BRUSSELS, March 6 (UPI) -- Antitrust authorities in Europe announced a $731 million fine against Microsoft Wednesday for failing to extend its browser choices.
The European Commission's antitrust division in 2009 ordered Microsoft to extend browser choices to customers who had been buying operating systems that had been providing access exclusively to Microsoft's Internet Explorer.
In 2009, Microsoft signed the deal agreeing to offer more browser options on future operating systems. CNet reported.
"In 2009, we closed our investigation about a suspected abuse of dominant position by Microsoft due to the tying of Internet Explorer to Windows by accepting commitments offered by the company," said the European Union's antitrust commissioner Joaquin Almunia.
"Legally binding commitments reached in antitrust decisions play a very important role in our enforcement policy because they allow for rapid solutions to competition problems. Of course, such decisions require strict compliance. A failure to comply is a very serious infringement that must be sanctioned accordingly," he said.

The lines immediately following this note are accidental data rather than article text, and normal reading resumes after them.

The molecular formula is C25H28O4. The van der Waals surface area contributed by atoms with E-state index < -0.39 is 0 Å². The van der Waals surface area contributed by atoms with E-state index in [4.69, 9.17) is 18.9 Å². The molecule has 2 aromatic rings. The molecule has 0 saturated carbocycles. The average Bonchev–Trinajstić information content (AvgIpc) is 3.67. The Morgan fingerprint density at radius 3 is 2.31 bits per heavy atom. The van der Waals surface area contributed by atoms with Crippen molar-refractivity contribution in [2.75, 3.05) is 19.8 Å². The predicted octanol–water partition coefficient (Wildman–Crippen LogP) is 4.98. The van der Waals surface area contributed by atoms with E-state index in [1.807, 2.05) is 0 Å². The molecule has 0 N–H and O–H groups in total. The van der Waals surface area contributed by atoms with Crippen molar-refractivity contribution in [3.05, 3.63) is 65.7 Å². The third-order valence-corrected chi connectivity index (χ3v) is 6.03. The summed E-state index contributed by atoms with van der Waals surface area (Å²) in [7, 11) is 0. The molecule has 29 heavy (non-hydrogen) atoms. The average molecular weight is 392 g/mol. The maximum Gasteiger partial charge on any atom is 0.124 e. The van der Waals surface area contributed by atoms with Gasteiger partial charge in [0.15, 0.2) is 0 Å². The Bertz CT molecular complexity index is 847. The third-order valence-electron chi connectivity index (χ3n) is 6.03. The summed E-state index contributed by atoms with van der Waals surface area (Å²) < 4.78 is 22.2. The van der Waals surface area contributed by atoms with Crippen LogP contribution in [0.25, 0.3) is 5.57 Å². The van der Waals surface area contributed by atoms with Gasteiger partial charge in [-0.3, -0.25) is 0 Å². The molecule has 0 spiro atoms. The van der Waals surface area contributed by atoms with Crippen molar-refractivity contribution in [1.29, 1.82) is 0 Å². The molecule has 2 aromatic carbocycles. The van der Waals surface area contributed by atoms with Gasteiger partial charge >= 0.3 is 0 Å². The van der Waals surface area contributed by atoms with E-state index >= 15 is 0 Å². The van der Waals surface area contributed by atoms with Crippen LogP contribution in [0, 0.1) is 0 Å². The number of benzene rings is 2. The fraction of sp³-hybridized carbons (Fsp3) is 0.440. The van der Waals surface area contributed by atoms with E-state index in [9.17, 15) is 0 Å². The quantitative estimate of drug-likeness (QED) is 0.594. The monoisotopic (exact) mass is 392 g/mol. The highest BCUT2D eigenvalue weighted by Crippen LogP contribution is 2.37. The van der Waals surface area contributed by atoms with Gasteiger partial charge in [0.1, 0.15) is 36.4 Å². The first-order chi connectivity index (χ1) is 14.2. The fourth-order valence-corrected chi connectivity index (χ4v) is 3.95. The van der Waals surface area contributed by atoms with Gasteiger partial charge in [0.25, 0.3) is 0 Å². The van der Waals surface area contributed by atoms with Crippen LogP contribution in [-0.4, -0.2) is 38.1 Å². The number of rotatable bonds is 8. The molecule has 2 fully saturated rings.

Microsoft said its failure to comply with the directive for more than a year was a "technical oversight,."
On Wednesday, a company spokesperson in Brussels said the software giant takes "full responsibility for the technical error."
"We provided the Commission with a complete and candid assessment of the situation, and we have taken steps to strengthen our software development and other processes to help avoid this mistake -- or anything similar --- in the future," the spokesperson said.
CNet said Microsoft failed to extend browser choices on new Windows 7 operating systems from February 2011 through July 2012. Microsoft said 28 million users were affected by the oversight, a figure the European Commission allowed was closer to 15 million.
The number is critical, because the fine could have gone as high as 10 percent of Microsoft's global sales, which would amounted to a fine of $7.4 billion.
Analysts did not expect the commission would levy a fine of that size, but they expected a high enough number to show other companies that it meant business when it came to antitrust issues.